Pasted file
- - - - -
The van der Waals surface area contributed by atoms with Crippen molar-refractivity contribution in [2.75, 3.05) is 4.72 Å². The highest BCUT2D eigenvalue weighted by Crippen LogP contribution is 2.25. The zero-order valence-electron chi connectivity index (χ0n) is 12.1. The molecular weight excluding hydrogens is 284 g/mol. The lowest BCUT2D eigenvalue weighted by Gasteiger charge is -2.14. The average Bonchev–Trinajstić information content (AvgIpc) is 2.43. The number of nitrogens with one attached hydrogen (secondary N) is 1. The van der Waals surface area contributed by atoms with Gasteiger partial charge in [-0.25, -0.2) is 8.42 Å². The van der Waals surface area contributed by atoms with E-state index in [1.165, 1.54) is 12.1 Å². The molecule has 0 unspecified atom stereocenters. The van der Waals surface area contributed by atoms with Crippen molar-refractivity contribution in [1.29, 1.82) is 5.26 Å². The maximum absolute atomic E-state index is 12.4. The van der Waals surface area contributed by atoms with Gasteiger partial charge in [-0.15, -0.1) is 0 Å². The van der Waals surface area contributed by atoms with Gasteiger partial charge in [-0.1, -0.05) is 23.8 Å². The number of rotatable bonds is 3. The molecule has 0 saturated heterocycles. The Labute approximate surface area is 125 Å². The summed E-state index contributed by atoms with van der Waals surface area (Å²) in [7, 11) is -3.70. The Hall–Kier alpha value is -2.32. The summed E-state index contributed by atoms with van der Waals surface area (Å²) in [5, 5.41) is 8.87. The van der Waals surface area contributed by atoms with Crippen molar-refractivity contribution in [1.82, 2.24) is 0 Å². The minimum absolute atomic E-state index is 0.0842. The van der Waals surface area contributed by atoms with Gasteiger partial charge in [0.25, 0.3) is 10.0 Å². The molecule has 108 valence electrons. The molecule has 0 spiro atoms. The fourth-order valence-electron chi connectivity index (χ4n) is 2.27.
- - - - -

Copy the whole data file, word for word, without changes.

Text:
The van der Waals surface area contributed by atoms with Crippen molar-refractivity contribution in [2.75, 3.05) is 4.72 Å². The highest BCUT2D eigenvalue weighted by Crippen LogP contribution is 2.25. The zero-order valence-electron chi connectivity index (χ0n) is 12.1. The molecular weight excluding hydrogens is 284 g/mol. The lowest BCUT2D eigenvalue weighted by Gasteiger charge is -2.14. The average Bonchev–Trinajstić information content (AvgIpc) is 2.43. The number of nitrogens with one attached hydrogen (secondary N) is 1. The van der Waals surface area contributed by atoms with Gasteiger partial charge in [-0.25, -0.2) is 8.42 Å². The van der Waals surface area contributed by atoms with E-state index in [1.165, 1.54) is 12.1 Å². The molecule has 0 unspecified atom stereocenters. The van der Waals surface area contributed by atoms with Crippen molar-refractivity contribution in [1.29, 1.82) is 5.26 Å². The maximum absolute atomic E-state index is 12.4. The van der Waals surface area contributed by atoms with Gasteiger partial charge in [-0.15, -0.1) is 0 Å². The van der Waals surface area contributed by atoms with Gasteiger partial charge in [-0.1, -0.05) is 23.8 Å². The number of rotatable bonds is 3. The molecule has 0 saturated heterocycles. The Labute approximate surface area is 125 Å². The summed E-state index contributed by atoms with van der Waals surface area (Å²) in [7, 11) is -3.70. The Hall–Kier alpha value is -2.32. The summed E-state index contributed by atoms with van der Waals surface area (Å²) in [5, 5.41) is 8.87. The van der Waals surface area contributed by atoms with Crippen molar-refractivity contribution in [1.82, 2.24) is 0 Å². The minimum absolute atomic E-state index is 0.0842. The van der Waals surface area contributed by atoms with Gasteiger partial charge in [0.25, 0.3) is 10.0 Å². The molecule has 108 valence electrons. The molecule has 0 spiro atoms. The fourth-order valence-electron chi connectivity index (χ4n) is 2.27.